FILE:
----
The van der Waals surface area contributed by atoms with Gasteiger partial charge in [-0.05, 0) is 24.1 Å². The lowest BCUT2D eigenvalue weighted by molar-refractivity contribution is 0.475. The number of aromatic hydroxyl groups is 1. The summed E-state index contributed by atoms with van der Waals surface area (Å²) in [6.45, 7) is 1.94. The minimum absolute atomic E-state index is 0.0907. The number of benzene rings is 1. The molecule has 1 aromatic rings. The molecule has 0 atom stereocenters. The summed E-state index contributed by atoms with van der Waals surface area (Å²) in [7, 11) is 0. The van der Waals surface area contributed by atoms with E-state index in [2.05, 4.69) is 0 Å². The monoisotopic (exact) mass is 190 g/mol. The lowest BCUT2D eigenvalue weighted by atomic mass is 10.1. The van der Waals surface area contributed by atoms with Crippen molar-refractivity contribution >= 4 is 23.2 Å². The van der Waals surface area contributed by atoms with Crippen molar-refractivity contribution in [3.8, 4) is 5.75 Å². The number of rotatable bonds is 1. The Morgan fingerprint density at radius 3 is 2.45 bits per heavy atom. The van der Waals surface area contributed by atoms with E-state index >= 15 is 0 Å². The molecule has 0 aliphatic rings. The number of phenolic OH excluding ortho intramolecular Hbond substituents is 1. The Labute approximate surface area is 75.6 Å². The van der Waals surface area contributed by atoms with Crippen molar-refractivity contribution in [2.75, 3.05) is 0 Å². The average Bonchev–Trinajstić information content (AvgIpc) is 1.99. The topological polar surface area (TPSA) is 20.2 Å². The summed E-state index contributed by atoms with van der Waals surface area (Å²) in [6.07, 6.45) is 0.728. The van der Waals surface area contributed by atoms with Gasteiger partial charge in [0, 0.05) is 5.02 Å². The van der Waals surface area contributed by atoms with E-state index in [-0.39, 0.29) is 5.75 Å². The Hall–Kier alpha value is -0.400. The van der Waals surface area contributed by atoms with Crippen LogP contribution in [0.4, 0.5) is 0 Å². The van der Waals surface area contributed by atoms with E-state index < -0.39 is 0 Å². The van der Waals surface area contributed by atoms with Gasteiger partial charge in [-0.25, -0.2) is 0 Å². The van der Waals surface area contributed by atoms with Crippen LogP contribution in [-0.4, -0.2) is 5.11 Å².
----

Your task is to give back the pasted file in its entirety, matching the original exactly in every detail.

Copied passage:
The van der Waals surface area contributed by atoms with Gasteiger partial charge in [-0.05, 0) is 24.1 Å². The lowest BCUT2D eigenvalue weighted by molar-refractivity contribution is 0.475. The number of aromatic hydroxyl groups is 1. The summed E-state index contributed by atoms with van der Waals surface area (Å²) in [6.45, 7) is 1.94. The minimum absolute atomic E-state index is 0.0907. The number of benzene rings is 1. The molecule has 1 aromatic rings. The molecule has 0 atom stereocenters. The summed E-state index contributed by atoms with van der Waals surface area (Å²) in [7, 11) is 0. The van der Waals surface area contributed by atoms with E-state index in [2.05, 4.69) is 0 Å². The monoisotopic (exact) mass is 190 g/mol. The lowest BCUT2D eigenvalue weighted by atomic mass is 10.1. The van der Waals surface area contributed by atoms with Crippen molar-refractivity contribution >= 4 is 23.2 Å². The van der Waals surface area contributed by atoms with Crippen molar-refractivity contribution in [3.8, 4) is 5.75 Å². The number of rotatable bonds is 1. The Morgan fingerprint density at radius 3 is 2.45 bits per heavy atom. The van der Waals surface area contributed by atoms with E-state index >= 15 is 0 Å². The molecule has 0 aliphatic rings. The number of phenolic OH excluding ortho intramolecular Hbond substituents is 1. The Labute approximate surface area is 75.6 Å². The van der Waals surface area contributed by atoms with Crippen molar-refractivity contribution in [2.75, 3.05) is 0 Å². The average Bonchev–Trinajstić information content (AvgIpc) is 1.99. The topological polar surface area (TPSA) is 20.2 Å². The summed E-state index contributed by atoms with van der Waals surface area (Å²) in [6.07, 6.45) is 0.728. The van der Waals surface area contributed by atoms with Gasteiger partial charge in [0, 0.05) is 5.02 Å². The van der Waals surface area contributed by atoms with E-state index in [-0.39, 0.29) is 5.75 Å². The Hall–Kier alpha value is -0.400. The van der Waals surface area contributed by atoms with Crippen LogP contribution in [0.4, 0.5) is 0 Å². The van der Waals surface area contributed by atoms with E-state index < -0.39 is 0 Å². The van der Waals surface area contributed by atoms with Gasteiger partial charge in [-0.25, -0.2) is 0 Å². The van der Waals surface area contributed by atoms with Crippen LogP contribution in [-0.4, -0.2) is 5.11 Å².